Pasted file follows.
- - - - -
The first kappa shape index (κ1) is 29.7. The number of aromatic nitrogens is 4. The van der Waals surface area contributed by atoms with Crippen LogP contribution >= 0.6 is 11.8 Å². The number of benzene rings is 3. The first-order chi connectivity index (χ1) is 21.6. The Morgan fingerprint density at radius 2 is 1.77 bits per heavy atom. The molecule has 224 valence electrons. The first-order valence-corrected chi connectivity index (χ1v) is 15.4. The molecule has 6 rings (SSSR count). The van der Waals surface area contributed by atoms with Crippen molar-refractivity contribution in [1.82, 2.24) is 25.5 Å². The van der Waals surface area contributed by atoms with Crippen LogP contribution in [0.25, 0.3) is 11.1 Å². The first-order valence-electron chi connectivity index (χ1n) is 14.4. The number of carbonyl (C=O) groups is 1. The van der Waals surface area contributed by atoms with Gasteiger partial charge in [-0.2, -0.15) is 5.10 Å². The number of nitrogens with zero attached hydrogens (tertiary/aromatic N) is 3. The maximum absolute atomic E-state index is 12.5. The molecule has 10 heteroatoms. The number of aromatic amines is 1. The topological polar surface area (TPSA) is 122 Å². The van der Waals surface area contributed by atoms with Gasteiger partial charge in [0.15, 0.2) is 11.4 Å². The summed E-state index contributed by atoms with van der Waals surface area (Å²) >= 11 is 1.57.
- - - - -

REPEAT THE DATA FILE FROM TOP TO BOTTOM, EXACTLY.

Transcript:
The first kappa shape index (κ1) is 29.7. The number of aromatic nitrogens is 4. The van der Waals surface area contributed by atoms with Crippen LogP contribution >= 0.6 is 11.8 Å². The number of benzene rings is 3. The first-order chi connectivity index (χ1) is 21.6. The Morgan fingerprint density at radius 2 is 1.77 bits per heavy atom. The molecule has 224 valence electrons. The first-order valence-corrected chi connectivity index (χ1v) is 15.4. The molecule has 6 rings (SSSR count). The van der Waals surface area contributed by atoms with Crippen molar-refractivity contribution in [1.82, 2.24) is 25.5 Å². The van der Waals surface area contributed by atoms with Crippen LogP contribution in [0.25, 0.3) is 11.1 Å². The first-order valence-electron chi connectivity index (χ1n) is 14.4. The number of carbonyl (C=O) groups is 1. The van der Waals surface area contributed by atoms with Gasteiger partial charge in [-0.2, -0.15) is 5.10 Å². The number of nitrogens with zero attached hydrogens (tertiary/aromatic N) is 3. The maximum absolute atomic E-state index is 12.5. The molecule has 10 heteroatoms. The number of aromatic amines is 1. The topological polar surface area (TPSA) is 122 Å². The van der Waals surface area contributed by atoms with Gasteiger partial charge in [0.15, 0.2) is 11.4 Å². The summed E-state index contributed by atoms with van der Waals surface area (Å²) >= 11 is 1.57.